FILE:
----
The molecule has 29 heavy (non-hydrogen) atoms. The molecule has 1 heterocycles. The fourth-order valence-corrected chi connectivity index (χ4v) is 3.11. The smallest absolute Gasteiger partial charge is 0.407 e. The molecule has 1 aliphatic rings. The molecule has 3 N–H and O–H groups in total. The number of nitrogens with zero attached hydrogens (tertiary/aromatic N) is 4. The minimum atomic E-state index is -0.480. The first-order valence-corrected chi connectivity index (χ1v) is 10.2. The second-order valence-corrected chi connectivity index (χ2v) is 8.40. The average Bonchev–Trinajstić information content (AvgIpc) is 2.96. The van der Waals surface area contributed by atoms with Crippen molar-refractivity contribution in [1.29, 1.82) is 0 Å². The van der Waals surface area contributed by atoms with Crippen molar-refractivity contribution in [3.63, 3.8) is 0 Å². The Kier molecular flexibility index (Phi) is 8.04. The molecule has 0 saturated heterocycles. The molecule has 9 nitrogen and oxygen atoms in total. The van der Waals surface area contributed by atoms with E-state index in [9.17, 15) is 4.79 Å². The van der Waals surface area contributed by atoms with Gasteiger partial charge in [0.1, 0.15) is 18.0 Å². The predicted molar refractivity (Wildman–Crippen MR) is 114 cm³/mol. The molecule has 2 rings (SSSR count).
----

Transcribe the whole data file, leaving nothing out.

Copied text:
The molecule has 29 heavy (non-hydrogen) atoms. The molecule has 1 heterocycles. The fourth-order valence-corrected chi connectivity index (χ4v) is 3.11. The smallest absolute Gasteiger partial charge is 0.407 e. The molecule has 1 aliphatic rings. The molecule has 3 N–H and O–H groups in total. The number of nitrogens with zero attached hydrogens (tertiary/aromatic N) is 4. The minimum atomic E-state index is -0.480. The first-order valence-corrected chi connectivity index (χ1v) is 10.2. The second-order valence-corrected chi connectivity index (χ2v) is 8.40. The average Bonchev–Trinajstić information content (AvgIpc) is 2.96. The van der Waals surface area contributed by atoms with Crippen molar-refractivity contribution in [1.29, 1.82) is 0 Å². The van der Waals surface area contributed by atoms with Crippen molar-refractivity contribution in [3.63, 3.8) is 0 Å². The Kier molecular flexibility index (Phi) is 8.04. The molecule has 0 saturated heterocycles. The molecule has 9 nitrogen and oxygen atoms in total. The van der Waals surface area contributed by atoms with E-state index in [9.17, 15) is 4.79 Å². The van der Waals surface area contributed by atoms with Gasteiger partial charge in [0.1, 0.15) is 18.0 Å². The predicted molar refractivity (Wildman–Crippen MR) is 114 cm³/mol. The molecule has 2 rings (SSSR count).